Syphilis is a curable sexually transmissible infection (STI) caused by the Treponema pallidum bacteria. Syphilis of less than two years duration can present with signs and symptoms (this is called primary or secondary syphilis) or without signs and symptoms (this is called early latent syphilis). Syphilis of more than two years duration is called late latent syphilis and is usually asymptomatic.
All of these stages are infectious and syphilis can be passed on to sexual partners for up to two years if the person is not treated. Not everyone who has syphilis has signs of infection, so a person can have it and pass it on without knowing.
Syphilis can initially cause sores or ulcers around the genital area, mouth, or throat 10—90 days (average 21 days) after infection. These sores, called chancres, can be any size or shape. They are often painless, don’t bleed, and can feel like a hard button on the skin. Sometimes these sores may be internal and go unnoticed. This is called the primary stage of syphilis. If not treated, the sores usually heal and disappear after a few weeks, however, the syphilis infection remains in the body and the person is still infectious.
Two to six months after getting infected, the secondary stage of syphilis occurs. Symptoms may include a flu-like illness, a rash on the trunk, palms, and soles of the feet, swollen glands, wart like lumps around the moist areas of the body, and hair loss. Some people also get headaches, tiredness and pains in the bones, muscles and joints. When these symptoms go the person is still infectious.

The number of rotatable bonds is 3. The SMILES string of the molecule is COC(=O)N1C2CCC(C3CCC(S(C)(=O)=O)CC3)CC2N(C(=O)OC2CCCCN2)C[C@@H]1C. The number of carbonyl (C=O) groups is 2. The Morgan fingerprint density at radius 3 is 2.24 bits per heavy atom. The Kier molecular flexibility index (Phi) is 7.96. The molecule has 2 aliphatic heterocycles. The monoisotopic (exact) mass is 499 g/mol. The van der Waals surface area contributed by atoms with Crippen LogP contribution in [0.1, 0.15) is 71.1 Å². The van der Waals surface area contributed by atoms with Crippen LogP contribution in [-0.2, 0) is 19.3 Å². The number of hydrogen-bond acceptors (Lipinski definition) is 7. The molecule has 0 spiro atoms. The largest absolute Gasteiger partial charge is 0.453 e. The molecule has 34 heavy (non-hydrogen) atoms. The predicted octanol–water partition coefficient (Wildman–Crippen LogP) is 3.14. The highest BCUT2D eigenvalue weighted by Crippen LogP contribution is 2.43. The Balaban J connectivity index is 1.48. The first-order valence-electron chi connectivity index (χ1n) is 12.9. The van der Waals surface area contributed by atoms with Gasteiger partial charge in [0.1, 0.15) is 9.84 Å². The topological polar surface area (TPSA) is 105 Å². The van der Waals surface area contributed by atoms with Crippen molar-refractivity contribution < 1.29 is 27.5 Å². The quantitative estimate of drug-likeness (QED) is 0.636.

Early latent syphilis
This means that the person does not have any signs or symptoms but is infectious. The only way they would know they had syphilis is to have a blood test.
Late latent syphilis
This means the person is not infectious. The only way the person would know they have syphilis is to have a blood test.
What happens if syphilis is not treated?
If the infection is not treated, the signs and symptoms will go away, although some of them may come and go for up to a year. However, the syphilis infection still remains in the body and people can pass syphilis onto their sexual partners during this time for up to two years.
If a pregnant woman has untreated syphilis, the infection can pass, via the placenta, to her unborn baby. This can seriously affect the baby. Infection can pass from mother to baby for a much longer period than for sexual partners. It is believed to be a risk for any pregnancy for up to eight years after initial infection if that infection was not treated.
If late latent syphilis is not treated, over time (which may be many years), the syphilis infection can affect different parts of the body. It can cause problems with nerves, the brain and the large vessels near the heart.
A simple blood test is usually used to diagnose syphilis. If a person has an ulcer or sore this can also be tested for syphilis with a swab for a PCR test. There is a short period after exposure to syphilis when the tests may not pick up the early stages of infection and repeat tests may be necessary. If a person has contracted syphilis they will test positive by blood tests three months after infection, and usually much earlier.
Sometimes people with syphilis have other sexually transmissible infections. It is considered best practice to test for other STIs at the same time as syphilis testing.
Syphilis is usually managed with benzathine penicillin injections which treat the infection in seven days. For cases of confirmed infectious syphilis of less than two years duration, one dose of benzathine penicillin by intra-muscular injection is required. For probable cases of infectious syphilis or syphilis of more than two years or unknown duration, a course of three doses benzathine penicillin by intra-muscular injection, 7 days apart, is required